Page last updated at 06:38 GMT, Thursday, 22 May 2008 07:38 UK

Welsh homes 'pay more' for energy

Welsh consumers pay average annual energy bills of 1089

Suppliers are charging Welsh consumers 19m more for electricity than in England, a consumer watchdog says.

Energywatch said customers pay 14 a year more for their power supply, with research showing households in south Wales are the worst hit in the UK.

They pay 5% more for electricity than consumers in north Wales and 10% more than those in England and Scotland.

Energywatch is calling on the regulator Ofgem to review the way prices are set so consumers are not disadvantaged.

Wendy Davies, Director of Energywatch Wales, also said the government should refer the issue to the Competition Commission for investigation.

"The research confirms what we have suspected for some time, that consumers in Wales are being charged more for their electricity than consumers in Scotland and England and for no good reason," she said.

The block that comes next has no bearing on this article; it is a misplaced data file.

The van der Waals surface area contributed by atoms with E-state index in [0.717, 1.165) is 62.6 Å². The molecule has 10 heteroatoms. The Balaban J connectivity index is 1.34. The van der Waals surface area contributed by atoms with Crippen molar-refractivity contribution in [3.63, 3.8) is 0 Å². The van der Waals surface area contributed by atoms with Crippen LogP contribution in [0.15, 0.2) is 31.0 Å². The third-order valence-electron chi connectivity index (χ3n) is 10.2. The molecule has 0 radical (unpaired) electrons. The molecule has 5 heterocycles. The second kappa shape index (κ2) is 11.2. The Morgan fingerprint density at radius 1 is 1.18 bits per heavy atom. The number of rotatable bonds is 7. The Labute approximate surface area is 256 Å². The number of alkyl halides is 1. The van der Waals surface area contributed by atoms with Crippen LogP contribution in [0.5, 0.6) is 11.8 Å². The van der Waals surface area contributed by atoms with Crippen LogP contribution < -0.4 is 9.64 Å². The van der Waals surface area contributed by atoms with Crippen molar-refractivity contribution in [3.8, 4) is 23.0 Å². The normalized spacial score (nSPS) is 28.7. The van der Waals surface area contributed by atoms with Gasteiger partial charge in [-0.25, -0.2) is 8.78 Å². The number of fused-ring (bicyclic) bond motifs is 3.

"14 a year more on an electricity bill may not sound like a lot but collectively the suppliers are making millions of pounds of profit from Welsh consumers who are struggling to cope with average annual energy bills of 1089. "

Energywatch said its research, which was conducted in April, also found even after 10 years of competition in the market, many suppliers typically charge consumers in their original monopoly area more than those in other regions.

Ms Davies said: "This finding demonstrates very clearly that loyalty simply does not pay.

"Anyone who has remained loyal to their original gas or electricity supplier, having never switched would be wise to look around for a better deal."

Last month, Energywatch Wales said it was concerned that 270,000 households were classed as "fuel poor," up from 130,000 in 2004.

Factors including low income, rising prices, higher supplier costs and prepayment meters all contributed to the size of the bills.

Plaid Cymru AM and spokesperson for social justice, Dai Lloyd has called for the establishment of an independent energy ombudsman for Wales.

"The current charging inconsistency is nonsensical and the public needs a strong voice to fight their corner, Dr Lloyd said.


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